Bryan Flournoy sits in a downtown church, sipping coffee and taking inventory of his life: He’s 33 and homeless. He’s a stranger in Atlanta, where a bus dropped him off from California last month. He needs a place to live, and he needs it yesterday.
In a few minutes, he’ll be hoofing across the city, looking for work.
For now, his feet soak in hot water as a preacher buffs them with a pumice stone.
Every Monday afternoon for the last year, the Rev. Bob Book and his wife, Holly, have transformed the Church of the Common Ground into a spa for the homeless. They scrub the feet of the city’s forgotten, mirroring the act of Jesus washing his disciples’ feet.
A shot of self-esteem
The service, repeated at clinics and churches elsewhere, isn’t simply symbolic — it helps stave off foot infections, which affect the homeless disproportionately and can lead to more serious health problems. Men and women also leave with polished dogs and a shot of self-esteem that volunteers hope can help them turn their lives around.
Book says the ritual is patterned after services practiced by many Christian congregations leading up to Easter. He takes it further with about 35 homeless men and women each week: Five at a time, they get a soak, pumice, nail trim, massage and a fresh pair of socks. Volunteers wearing gloves provide apricot scrub, ointments, air freshener for shoes, nail polish and even insoles.
The church doesn’t tackle medical issues; Book tells people with serious foot conditions to come back when there’s a doctor volunteering time at the church.
“The worst ongoing thing is the fungus that goes on with people’s feet. It eats away and destroys the toenails and just makes it very hard for people to walk,” says Book, who once saw a black man whose feet were white from days in soggy shoes.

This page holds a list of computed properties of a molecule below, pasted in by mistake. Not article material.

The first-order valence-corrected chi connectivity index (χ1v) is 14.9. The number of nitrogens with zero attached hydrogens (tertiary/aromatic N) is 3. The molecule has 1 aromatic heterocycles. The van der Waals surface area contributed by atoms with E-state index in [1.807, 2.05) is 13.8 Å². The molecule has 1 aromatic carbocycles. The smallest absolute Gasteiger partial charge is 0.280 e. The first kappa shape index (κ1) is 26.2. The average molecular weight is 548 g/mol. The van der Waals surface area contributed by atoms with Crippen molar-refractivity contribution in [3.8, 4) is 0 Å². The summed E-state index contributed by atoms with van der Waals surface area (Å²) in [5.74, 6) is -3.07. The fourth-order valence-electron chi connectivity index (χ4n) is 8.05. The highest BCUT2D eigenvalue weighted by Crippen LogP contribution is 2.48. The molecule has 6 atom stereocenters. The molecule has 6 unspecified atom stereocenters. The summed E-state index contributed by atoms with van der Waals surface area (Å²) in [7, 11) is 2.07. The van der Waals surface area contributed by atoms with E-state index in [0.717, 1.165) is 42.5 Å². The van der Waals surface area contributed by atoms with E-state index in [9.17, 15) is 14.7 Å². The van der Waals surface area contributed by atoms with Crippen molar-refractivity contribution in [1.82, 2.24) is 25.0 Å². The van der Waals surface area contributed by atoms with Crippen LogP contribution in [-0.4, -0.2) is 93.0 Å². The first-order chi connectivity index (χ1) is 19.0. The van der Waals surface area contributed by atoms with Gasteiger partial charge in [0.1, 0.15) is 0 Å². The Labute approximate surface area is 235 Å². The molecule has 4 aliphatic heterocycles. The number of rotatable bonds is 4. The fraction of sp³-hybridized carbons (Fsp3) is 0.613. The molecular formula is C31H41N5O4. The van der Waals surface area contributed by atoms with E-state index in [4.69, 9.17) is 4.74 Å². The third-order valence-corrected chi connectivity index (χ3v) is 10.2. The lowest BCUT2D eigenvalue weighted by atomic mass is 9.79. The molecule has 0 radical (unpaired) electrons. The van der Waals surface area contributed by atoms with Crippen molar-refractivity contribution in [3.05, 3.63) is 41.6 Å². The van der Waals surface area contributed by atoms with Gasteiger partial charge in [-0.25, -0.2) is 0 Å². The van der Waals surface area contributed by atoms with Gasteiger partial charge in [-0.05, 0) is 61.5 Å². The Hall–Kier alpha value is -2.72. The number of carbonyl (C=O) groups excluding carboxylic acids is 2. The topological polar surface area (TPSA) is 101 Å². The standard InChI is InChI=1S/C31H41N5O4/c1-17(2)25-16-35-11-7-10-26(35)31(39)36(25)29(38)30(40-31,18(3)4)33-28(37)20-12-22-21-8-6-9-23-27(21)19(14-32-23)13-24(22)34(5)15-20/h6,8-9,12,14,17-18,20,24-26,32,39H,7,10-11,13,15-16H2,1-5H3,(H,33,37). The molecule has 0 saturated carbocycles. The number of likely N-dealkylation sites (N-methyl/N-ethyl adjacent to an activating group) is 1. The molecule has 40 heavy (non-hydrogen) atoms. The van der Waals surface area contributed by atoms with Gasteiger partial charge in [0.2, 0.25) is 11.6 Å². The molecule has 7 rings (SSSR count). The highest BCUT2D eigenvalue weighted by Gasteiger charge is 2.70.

That was almost certainly trench foot, a common homeless condition that can lead to bacterial infection, says Dr. Jessie Gaeta, who practices internal medicine with Boston Health Care for the Homeless, which has operated a foot clinic for 25 years. Similar clinics run by religious groups and medical practices have popped up in Nashville, Tenn., and Orlando, Fla., among other cities.
Foot pain common in homeless
The American Podiatric Medical Association estimates more than 75 percent of Americans have foot pain, with infections four times more frequent in homeless people.
“Even a simple callus or blister in a diabetic patient is likely to become infected and can result in necrosis, and result in the need for amputation,” she says.
Burly but gentle, Book massages Pamela Parks’ feet on a recent Monday. He doesn’t push religion. If visitors take an interest — commenting on a painting of Jesus washing feet, for instance — he may talk about his faith. And he always says a silent prayer over the feet, for their owners.
“Usually, the last thing I include is that they find their way to Christ,” he says.
Between bites of a peanut butter-and-cookie snack, Parks explains her struggle with job loss, crack addiction and a bad relationship.
“Once he hurt me, I just gave up,” she says.
She now sleeps in an abandoned house and makes money where she can, which lately means selling Barack Obama pens and calendars along a highway. It keeps her on her feet.
“Sometimes I walk two or three days because I’m scared to go home,” she says before slipping on her boots.
When it’s Anthony Barnes’ turn, volunteer Rick Hutchison slathers a mentholated ointment on Barnes’ tired feet.
Two years ago, Hutchison says, he was “drinking and drugging.” He bounced through Kentucky, California and New York before landing in a recovery center across the street from Common Ground. Eventually, he straightened up and began volunteering. He worries about men drifting like he was, and hopes sprucing up their feet motivates them to fix up their lives, too.
Barnes had a job at a car parts factory and his own home, but lost both in October. Finding a new job has been tough because he has a felony record.
In this moment, though, as he slides his feet into saddle shoes, he feels rejuvenated.
“Having my feet (done) gives me a little patience,” Barnes says, “to keep walking.”